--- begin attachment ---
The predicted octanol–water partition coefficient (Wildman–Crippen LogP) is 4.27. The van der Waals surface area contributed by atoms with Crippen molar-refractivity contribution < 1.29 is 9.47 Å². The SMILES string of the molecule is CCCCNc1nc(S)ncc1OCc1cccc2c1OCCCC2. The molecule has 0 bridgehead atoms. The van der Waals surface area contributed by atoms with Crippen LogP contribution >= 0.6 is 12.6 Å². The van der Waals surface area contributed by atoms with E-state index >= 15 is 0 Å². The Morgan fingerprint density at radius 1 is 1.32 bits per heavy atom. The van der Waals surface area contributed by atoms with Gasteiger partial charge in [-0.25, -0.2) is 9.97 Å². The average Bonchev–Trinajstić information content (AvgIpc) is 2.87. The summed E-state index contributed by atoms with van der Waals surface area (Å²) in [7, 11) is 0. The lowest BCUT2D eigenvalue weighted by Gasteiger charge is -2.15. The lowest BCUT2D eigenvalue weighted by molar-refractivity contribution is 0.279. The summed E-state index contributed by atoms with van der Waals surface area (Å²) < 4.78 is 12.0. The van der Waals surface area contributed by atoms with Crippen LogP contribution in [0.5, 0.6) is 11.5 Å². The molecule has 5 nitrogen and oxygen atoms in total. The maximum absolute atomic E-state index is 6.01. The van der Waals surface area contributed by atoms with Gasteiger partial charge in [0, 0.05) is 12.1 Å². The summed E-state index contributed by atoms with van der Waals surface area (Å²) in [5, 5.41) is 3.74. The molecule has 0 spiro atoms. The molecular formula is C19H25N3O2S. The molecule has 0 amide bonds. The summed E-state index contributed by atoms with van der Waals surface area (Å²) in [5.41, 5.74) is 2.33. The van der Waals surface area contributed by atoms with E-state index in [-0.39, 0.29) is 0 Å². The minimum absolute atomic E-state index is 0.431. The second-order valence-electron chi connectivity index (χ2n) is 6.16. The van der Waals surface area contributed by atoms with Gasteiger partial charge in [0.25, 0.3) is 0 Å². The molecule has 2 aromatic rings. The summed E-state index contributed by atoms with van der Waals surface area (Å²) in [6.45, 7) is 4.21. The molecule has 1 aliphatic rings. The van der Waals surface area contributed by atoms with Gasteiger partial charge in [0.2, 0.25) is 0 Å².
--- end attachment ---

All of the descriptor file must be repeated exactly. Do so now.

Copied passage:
The predicted octanol–water partition coefficient (Wildman–Crippen LogP) is 4.27. The van der Waals surface area contributed by atoms with Crippen molar-refractivity contribution < 1.29 is 9.47 Å². The SMILES string of the molecule is CCCCNc1nc(S)ncc1OCc1cccc2c1OCCCC2. The molecule has 0 bridgehead atoms. The van der Waals surface area contributed by atoms with Crippen LogP contribution >= 0.6 is 12.6 Å². The van der Waals surface area contributed by atoms with E-state index >= 15 is 0 Å². The Morgan fingerprint density at radius 1 is 1.32 bits per heavy atom. The van der Waals surface area contributed by atoms with Gasteiger partial charge in [-0.25, -0.2) is 9.97 Å². The average Bonchev–Trinajstić information content (AvgIpc) is 2.87. The summed E-state index contributed by atoms with van der Waals surface area (Å²) in [7, 11) is 0. The lowest BCUT2D eigenvalue weighted by Gasteiger charge is -2.15. The lowest BCUT2D eigenvalue weighted by molar-refractivity contribution is 0.279. The summed E-state index contributed by atoms with van der Waals surface area (Å²) < 4.78 is 12.0. The van der Waals surface area contributed by atoms with Crippen LogP contribution in [0.5, 0.6) is 11.5 Å². The molecule has 5 nitrogen and oxygen atoms in total. The maximum absolute atomic E-state index is 6.01. The van der Waals surface area contributed by atoms with Gasteiger partial charge in [0, 0.05) is 12.1 Å². The summed E-state index contributed by atoms with van der Waals surface area (Å²) in [5, 5.41) is 3.74. The molecule has 0 spiro atoms. The molecular formula is C19H25N3O2S. The molecule has 0 amide bonds. The summed E-state index contributed by atoms with van der Waals surface area (Å²) in [5.41, 5.74) is 2.33. The van der Waals surface area contributed by atoms with E-state index in [-0.39, 0.29) is 0 Å². The minimum absolute atomic E-state index is 0.431. The second-order valence-electron chi connectivity index (χ2n) is 6.16. The van der Waals surface area contributed by atoms with Gasteiger partial charge in [0.25, 0.3) is 0 Å². The molecule has 2 aromatic rings. The summed E-state index contributed by atoms with van der Waals surface area (Å²) in [6.45, 7) is 4.21. The molecule has 1 aliphatic rings. The van der Waals surface area contributed by atoms with Gasteiger partial charge in [0.2, 0.25) is 0 Å².